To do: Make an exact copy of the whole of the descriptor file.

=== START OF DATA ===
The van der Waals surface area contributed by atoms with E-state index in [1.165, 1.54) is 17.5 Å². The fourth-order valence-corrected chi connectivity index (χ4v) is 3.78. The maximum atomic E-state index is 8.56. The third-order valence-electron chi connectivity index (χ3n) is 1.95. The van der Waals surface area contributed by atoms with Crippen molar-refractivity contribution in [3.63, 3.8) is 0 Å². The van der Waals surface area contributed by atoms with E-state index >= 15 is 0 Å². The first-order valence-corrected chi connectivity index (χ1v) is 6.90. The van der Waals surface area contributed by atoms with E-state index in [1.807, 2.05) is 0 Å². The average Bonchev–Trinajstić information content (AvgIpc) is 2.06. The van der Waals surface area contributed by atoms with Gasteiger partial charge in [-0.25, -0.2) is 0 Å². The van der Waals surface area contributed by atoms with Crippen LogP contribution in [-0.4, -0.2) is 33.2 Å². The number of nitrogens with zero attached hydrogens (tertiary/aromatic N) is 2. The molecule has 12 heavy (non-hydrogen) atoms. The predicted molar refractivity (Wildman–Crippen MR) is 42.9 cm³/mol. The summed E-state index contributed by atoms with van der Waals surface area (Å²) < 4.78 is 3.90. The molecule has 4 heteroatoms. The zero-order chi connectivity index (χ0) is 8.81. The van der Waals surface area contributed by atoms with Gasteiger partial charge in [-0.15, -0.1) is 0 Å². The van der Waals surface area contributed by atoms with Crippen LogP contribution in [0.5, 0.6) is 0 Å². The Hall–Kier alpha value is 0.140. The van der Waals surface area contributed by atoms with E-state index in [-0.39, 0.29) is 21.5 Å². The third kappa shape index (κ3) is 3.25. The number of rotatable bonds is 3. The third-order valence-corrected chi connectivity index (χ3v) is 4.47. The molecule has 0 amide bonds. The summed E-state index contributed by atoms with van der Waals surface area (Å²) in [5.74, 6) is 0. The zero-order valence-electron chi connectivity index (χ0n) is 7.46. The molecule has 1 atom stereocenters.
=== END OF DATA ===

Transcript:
The van der Waals surface area contributed by atoms with E-state index in [1.165, 1.54) is 17.5 Å². The fourth-order valence-corrected chi connectivity index (χ4v) is 3.78. The maximum atomic E-state index is 8.56. The third-order valence-electron chi connectivity index (χ3n) is 1.95. The van der Waals surface area contributed by atoms with Crippen molar-refractivity contribution in [3.63, 3.8) is 0 Å². The van der Waals surface area contributed by atoms with E-state index >= 15 is 0 Å². The first-order valence-corrected chi connectivity index (χ1v) is 6.90. The van der Waals surface area contributed by atoms with E-state index in [1.807, 2.05) is 0 Å². The average Bonchev–Trinajstić information content (AvgIpc) is 2.06. The van der Waals surface area contributed by atoms with Gasteiger partial charge in [-0.25, -0.2) is 0 Å². The van der Waals surface area contributed by atoms with Crippen LogP contribution in [-0.4, -0.2) is 33.2 Å². The number of nitrogens with zero attached hydrogens (tertiary/aromatic N) is 2. The molecule has 12 heavy (non-hydrogen) atoms. The predicted molar refractivity (Wildman–Crippen MR) is 42.9 cm³/mol. The summed E-state index contributed by atoms with van der Waals surface area (Å²) < 4.78 is 3.90. The molecule has 4 heteroatoms. The zero-order chi connectivity index (χ0) is 8.81. The van der Waals surface area contributed by atoms with Gasteiger partial charge in [-0.15, -0.1) is 0 Å². The van der Waals surface area contributed by atoms with Crippen LogP contribution in [0.5, 0.6) is 0 Å². The Hall–Kier alpha value is 0.140. The van der Waals surface area contributed by atoms with E-state index in [-0.39, 0.29) is 21.5 Å². The third kappa shape index (κ3) is 3.25. The number of rotatable bonds is 3. The third-order valence-corrected chi connectivity index (χ3v) is 4.47. The molecule has 0 amide bonds. The summed E-state index contributed by atoms with van der Waals surface area (Å²) in [5.74, 6) is 0. The zero-order valence-electron chi connectivity index (χ0n) is 7.46. The molecule has 1 atom stereocenters.